In this post we will be going through setting up and using storage access policy with Azure storage account. We can create SAS URL but each time we create one there is no way to revoke without rotating the storage keys.
A stored access policy can be used to control shared access signatures (SAS) on the server side. We can use a stored access policy to change the start time, expiry time, or permissions for a SAS URL that is generated from a storage account. We can also revoke access after it has been issued with out having to rotate the storage keys.
Below are the storage resources that support stored access policies:
- Blob containers
- File shares
First we will create a new storage account in Azure.
Logon to Azure and go to storage accounts. Click Create and add in the basic details and I left the rest as default.
Once the storage account is deployed, we will be creating a container in the below example its called files.
Go in to the container and create a policy under Access policy.
Give the policy a name, set the required permission and start / end date. Click ok and then save the policy.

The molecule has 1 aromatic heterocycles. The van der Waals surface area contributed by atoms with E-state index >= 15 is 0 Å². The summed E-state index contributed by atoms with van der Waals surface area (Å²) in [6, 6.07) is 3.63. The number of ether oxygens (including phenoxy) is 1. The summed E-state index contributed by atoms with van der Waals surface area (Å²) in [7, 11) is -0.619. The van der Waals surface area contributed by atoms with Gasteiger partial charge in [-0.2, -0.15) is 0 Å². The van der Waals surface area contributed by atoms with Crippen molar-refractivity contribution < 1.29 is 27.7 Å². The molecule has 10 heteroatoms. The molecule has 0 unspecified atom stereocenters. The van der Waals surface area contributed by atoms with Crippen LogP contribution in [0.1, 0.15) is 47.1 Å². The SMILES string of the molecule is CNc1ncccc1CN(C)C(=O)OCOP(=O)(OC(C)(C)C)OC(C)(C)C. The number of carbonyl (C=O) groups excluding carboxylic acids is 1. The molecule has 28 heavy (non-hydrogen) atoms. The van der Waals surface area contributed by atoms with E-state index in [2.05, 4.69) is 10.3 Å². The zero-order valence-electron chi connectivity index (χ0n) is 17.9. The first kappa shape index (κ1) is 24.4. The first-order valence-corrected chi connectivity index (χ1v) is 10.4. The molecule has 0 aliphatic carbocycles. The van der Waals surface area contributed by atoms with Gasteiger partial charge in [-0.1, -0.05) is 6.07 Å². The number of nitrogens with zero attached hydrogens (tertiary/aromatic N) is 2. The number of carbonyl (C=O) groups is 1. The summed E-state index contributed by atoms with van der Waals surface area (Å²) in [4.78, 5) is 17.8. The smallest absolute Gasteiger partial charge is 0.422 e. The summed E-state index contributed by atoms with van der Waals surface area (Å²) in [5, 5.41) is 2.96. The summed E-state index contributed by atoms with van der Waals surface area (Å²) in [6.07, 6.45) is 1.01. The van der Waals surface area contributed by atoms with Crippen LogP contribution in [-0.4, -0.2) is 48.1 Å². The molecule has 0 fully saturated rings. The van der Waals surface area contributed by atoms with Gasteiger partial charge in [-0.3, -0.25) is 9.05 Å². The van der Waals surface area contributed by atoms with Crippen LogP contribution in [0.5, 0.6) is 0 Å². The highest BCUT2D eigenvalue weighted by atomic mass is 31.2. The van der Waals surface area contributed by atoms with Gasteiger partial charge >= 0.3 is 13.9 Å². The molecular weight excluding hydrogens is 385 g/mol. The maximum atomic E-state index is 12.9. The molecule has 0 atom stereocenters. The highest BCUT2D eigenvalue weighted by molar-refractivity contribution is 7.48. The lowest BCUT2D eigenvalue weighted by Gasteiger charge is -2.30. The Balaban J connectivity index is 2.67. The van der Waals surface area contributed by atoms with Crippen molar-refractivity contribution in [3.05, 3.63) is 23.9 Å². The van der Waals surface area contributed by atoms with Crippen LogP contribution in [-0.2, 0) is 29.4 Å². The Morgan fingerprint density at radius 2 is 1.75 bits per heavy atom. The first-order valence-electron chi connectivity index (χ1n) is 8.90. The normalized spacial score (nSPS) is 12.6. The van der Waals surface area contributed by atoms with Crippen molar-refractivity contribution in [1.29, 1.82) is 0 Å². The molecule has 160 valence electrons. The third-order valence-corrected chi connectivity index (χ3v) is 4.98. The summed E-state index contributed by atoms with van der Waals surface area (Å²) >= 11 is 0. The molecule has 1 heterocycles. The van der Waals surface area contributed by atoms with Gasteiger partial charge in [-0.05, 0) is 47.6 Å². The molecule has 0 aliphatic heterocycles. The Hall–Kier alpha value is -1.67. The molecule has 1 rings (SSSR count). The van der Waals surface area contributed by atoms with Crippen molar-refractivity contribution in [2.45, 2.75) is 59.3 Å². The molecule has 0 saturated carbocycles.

Once the policy is create it will show under access policy.
Now that we have the access policy we will need to create a new SAS. There are two ways to create this.
First we can create it directly from Azure storage under Shared access tokens.
Select the Stored access policy. We can also restrict access down to a specific IP.
Next click on Generate SAS token and URL.
We can also use Azure Storage Explorer to create a new SAS.
Azure Storage can be downloaded from:
Logon with an account that has access to the storage account.
Select the storage account that we want to create the SAS for.
Select the Access policy, this will then grey out all the options as we are now using the access policy for the SAS.
Click create and this will generate the URL with the SAS key and will also reference the access policy
To test access to the blob we can connect using Storage Explorer.
Click on the connect to Azure Storage and select Blob container.
Give the connection a name and add in the SAS URL generated earlier.
The last screen is a summary of details once all are confirmed, click connect.
We have now connected to the Files container we created with the storage policy and SAS.
To test the policy is working we can try delete the a file as I didn’t apply that permission in the policy I get access denied.
Now we can update the policy and add the delete permission. Click save the policy can take 30 seconds to update.
Now when delete the file it completes without issue.
Using a storage policy allow granular access control and also means if we need to change a permission or start / expiry time for an application or user that is using the SAS URL, we no longer have to re-issue each time we can just update the storage policy used for the SAS.